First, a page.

George Khutsishvili is director of the International Center on Conflict and Negotiation in Tbilisi, Georgia.

“Georgia? What kind of place is that?”

“Well, this is a post-Soviet country where a pro-Russian billionaire won the elections over a pro-Western reformer president…”

That is a tag line that has already appeared in many foreign publications on Georgia, including Russian, but mostly US and EU based. It threatens to turn into a fairytale and an easily digestible media pill for the international layman.

But it is actually wrong, as it turns out. For someone who commits him-/herself to a longer reading, it becomes clear that the new leader’s so-called ‘pro-Russian policies’ are in fact just the first steps to climb out of a frozen gap between the two neighboring states, and that the ‘pro-Western reforms’ of the outgoing leader did not necessarily lead the country to a more democratic state of things.

Thus, the situation in Georgia is not so easily labeled the way the busy international mass media would normally prefer. But not all readers commit themselves to a longer reading. And tags, once they have clung, are very difficult to remove. Especially if they are constantly and purposefully fueled, like mantras that gain meaning by frequent repetition.

Still, the question arises of why some tags are so difficult to disprove or even modify? Usually, the reason lies in the deceptive self-evidence of some underlying ‘universal’ assumptions. E.g. that an oligarch cannot by definition be a democratic leader. The opposition United National Movement’s actions dwell on some ‘state of nature’ postulates about power, sovereignty and international relations. The first tacit assumption is that the Cold War is not over yet. The second and riskier one is that a small country can turn into a big actor by adding fuel to the struggle between the Poles. The third is that Russia is incommunicable and non-negotiable by definition, so you may comfortably forget about diplomacy, and only cry for protection.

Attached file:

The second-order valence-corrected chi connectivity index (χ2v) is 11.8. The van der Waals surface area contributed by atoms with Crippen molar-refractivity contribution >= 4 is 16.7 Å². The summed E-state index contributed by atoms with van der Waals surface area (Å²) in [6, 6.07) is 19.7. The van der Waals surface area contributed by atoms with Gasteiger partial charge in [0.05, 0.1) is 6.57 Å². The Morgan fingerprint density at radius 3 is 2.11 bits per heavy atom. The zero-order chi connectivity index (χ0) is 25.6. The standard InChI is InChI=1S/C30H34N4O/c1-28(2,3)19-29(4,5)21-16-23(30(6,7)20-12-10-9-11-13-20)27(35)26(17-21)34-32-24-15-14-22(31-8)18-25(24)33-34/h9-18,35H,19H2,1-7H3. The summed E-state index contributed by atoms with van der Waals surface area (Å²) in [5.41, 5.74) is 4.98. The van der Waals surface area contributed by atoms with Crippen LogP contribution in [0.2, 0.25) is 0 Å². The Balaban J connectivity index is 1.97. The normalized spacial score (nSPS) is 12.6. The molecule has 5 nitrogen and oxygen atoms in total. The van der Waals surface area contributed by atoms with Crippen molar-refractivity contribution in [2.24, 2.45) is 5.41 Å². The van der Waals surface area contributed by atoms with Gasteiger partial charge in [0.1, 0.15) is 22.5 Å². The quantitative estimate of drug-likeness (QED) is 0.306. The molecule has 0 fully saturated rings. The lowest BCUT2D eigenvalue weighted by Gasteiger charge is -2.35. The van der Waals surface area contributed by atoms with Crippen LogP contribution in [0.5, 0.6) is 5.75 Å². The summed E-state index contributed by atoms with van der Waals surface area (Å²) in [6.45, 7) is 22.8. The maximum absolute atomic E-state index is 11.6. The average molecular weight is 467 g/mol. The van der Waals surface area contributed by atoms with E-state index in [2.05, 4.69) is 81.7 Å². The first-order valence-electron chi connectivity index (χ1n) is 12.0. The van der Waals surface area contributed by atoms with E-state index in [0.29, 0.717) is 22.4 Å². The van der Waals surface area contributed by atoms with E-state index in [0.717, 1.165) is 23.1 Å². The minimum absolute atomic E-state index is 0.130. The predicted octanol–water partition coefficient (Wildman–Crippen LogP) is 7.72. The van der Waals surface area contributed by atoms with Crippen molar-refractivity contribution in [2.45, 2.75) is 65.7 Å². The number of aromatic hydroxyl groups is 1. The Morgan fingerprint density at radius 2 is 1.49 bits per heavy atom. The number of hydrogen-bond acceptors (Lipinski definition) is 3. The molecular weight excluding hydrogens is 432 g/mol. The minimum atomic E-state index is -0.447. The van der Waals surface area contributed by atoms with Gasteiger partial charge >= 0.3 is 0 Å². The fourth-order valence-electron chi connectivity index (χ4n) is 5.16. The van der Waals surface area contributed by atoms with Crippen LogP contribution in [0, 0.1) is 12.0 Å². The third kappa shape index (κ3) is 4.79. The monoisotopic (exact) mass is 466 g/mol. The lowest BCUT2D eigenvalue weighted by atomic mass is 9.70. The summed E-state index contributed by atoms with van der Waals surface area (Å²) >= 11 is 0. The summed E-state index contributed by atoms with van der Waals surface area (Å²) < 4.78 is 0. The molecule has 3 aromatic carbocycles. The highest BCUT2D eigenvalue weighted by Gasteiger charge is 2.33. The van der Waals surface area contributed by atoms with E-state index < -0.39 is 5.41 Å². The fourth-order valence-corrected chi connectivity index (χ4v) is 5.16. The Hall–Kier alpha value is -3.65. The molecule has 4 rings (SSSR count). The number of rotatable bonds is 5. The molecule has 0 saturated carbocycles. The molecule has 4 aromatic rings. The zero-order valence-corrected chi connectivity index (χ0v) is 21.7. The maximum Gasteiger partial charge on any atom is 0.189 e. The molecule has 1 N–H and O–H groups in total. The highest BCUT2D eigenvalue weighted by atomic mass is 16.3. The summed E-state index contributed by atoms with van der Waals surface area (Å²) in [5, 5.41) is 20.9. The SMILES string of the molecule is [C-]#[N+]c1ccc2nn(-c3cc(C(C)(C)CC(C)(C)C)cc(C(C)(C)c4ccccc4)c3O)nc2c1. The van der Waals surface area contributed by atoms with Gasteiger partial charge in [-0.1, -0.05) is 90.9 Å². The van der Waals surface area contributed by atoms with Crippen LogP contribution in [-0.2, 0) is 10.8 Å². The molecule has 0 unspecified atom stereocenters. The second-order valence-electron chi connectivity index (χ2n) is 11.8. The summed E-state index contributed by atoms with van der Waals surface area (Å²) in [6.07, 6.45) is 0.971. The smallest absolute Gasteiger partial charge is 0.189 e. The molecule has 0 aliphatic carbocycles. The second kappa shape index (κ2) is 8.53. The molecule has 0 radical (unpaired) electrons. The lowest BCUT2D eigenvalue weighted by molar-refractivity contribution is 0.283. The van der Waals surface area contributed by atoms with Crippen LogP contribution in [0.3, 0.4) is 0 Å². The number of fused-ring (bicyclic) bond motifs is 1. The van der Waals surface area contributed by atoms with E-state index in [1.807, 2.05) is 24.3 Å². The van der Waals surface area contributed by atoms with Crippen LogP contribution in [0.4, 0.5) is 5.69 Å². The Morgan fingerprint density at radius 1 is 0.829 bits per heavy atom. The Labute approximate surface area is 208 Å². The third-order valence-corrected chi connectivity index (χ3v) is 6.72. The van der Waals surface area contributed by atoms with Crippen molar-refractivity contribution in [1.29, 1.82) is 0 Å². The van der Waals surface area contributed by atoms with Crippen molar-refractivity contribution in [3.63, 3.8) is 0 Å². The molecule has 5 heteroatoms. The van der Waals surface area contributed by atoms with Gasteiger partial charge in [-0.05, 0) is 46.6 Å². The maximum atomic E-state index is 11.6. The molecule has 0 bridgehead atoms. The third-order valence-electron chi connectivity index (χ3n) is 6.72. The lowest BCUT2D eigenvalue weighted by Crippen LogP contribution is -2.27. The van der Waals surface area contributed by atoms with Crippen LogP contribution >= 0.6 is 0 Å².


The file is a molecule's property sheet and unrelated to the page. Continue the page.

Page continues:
Who could doubt such a convincing chain of thought? A corollary is drawn from the postulates above that it can only be a bluff to say that relations with Russia can be normalized while staying a strategic ally with the West. And The Daily Beast would easily believe it.

It has been clear that leaders having an incompatibly different psychological make-up would not possibly cohabitate. The new government of Georgia has declared in many ways it was not going to enter in a PR race with a more skillful opponent – to the extent of not making disclaimers or clarifications on wrongly interpreted facts – and would rather leave the judgment to an observer of tomorrow who will witness and register who was right and who was wrong.

As it happens, in the same time frame, mantras turn into labels, and labels may finally turn into Wikipedia entries, if they are not timely attended to.